If it seems like the action in the equity markets has been, well, a bit boring lately, then youâ??re not wrong.
In fact, on Tuesday, markets hit the lowest level of volatility in some 23 years intraday, before climbing back up late in the session.
That reading is based on the CBOE Volatility Index, or $VIX, which also is known as the â??fear index.â?ť As you can see by the chart here, thereâ??s not much fear in the market right now.
Yet the absence of fear reflected in the low VIX is, paradoxically, causing a lot of fear on Wall Street.
The reason why is because when the fear (i.e. complacency) level gets so low, the market sees that as having no way to go but upâ?¦ and that means a likely period of volatile selling ahead for the major indices.
At least, thatâ??s what a lot of Wall Street pundits have been saying is likely to happen.
Now, while this might be true theoretically (what comes down always goes up), the real question is: When will the VIX move higher, and how long can it stay at uber-low levels?
The answer to the first question requires something no human is equipped with, and that is the ability to see the future. However, the answer to the second question is the VIX can stay low for a very long timeâ?¦ and a lot longer than its current low-volatility run.
To get a bit more insight into this thesis, I turned to my friend and market-watcher extraordinaire Tom Essaye, editor of the Sevens Report (a must-read publication for any serious investor).
Hereâ??s what Tom told me about this low-VIX situation:
â??With a close at 9.98 yesterday, the VIX now is lower than nearly 99.5% of all the closes since Jan. 1, 1990. Put another way, itâ??s only closed this low about 0.05% of the time during the last 27-plus years. So, the VIX is extraordinarily lowâ?¦ but, that doesnâ??t mean itâ??s going to bounce back soon.â?ť
Tom went on to explain that there have been two specific periods of similarly low volatility in the last 20 years. The first occurred in mid-2014 and lasted 75 days. The second was from November 2006 to March 2007, and that lasted 79 days. The current period of historically low volatility has been going on for 78 days (including yesterday).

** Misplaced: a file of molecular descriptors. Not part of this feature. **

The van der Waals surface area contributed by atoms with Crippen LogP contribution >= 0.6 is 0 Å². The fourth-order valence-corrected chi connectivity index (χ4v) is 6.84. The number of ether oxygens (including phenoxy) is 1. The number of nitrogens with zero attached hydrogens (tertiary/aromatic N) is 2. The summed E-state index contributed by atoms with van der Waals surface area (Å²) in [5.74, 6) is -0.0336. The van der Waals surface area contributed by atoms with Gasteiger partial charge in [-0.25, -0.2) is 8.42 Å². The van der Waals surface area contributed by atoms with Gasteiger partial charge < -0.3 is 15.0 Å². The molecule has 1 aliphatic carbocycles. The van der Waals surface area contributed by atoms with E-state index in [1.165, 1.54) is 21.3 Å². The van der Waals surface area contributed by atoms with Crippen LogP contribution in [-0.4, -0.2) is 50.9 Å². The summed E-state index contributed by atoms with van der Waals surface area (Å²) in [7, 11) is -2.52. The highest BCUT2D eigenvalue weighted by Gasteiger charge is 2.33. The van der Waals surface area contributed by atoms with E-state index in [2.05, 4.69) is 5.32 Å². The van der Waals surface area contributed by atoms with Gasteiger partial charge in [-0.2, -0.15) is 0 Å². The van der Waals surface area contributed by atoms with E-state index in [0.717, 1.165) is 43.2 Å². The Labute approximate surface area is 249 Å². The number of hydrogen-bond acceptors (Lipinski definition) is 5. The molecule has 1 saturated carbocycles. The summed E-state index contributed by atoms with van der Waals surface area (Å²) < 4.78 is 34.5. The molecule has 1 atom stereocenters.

â??Weâ??re not even close to the record for low volatility. In 1992/1993 and 1995/1996, we saw respective periods of ultra-low volatility last for 179 and 254 days, respectively. Thatâ??s double and triple what weâ??ve seen so far in 2017.â?ť
The big takeaway from Tom, and me, is that while weâ??re clearly near the top of recent periods of low volatility, remember that in both instances volatility only gradually rose. Moreover, markets didnâ??t see significant pullbacks until months and quarters later.
So, if you get the urge to suddenly run out and sell stocks just because volatility is low, youâ??d be making a big mistake.
And while some big names are selling here (see the Gundlach section below), the lack of volatility leading to an impending sell-off is not a good reason to do so.
The bottom line is we are not yet dangerously close to stepping on a low-volatility land mine, so walk upright (though always cautiously) through the market battlefield.
If you want to find out how my subscribers are winning the war against mediocre market returns, then I invite you to check out my Successful ETF Investing newsletter today!
â??Just the minute the FBI begins making recommendations on what should be done with its information, it becomes a Gestapo.â?ť
— J. Edgar Hoover
The big news in D.C. is the firing of FBI Director James Comey. And while this shouldnâ??t have a direct effect on markets, it does influence the mood in Washington. That mood needs to be at least congenial enough to get Republicans to agree on tax reform, as that is the one real positive capable of allowing stocks to continue to move higher.
Wisdom about money, investing and life can be found anywhere. If you have a good quote youâ??d like me to share with your fellow readers, send it to me, along with any comments, questions and suggestions you have about my audio podcast, newsletters, seminars or anything else. Click here to ask Jim.
In case you missed it, I encourage you to read my e-letter from last week about how the market largely ignored the past week’s Fed meeting.
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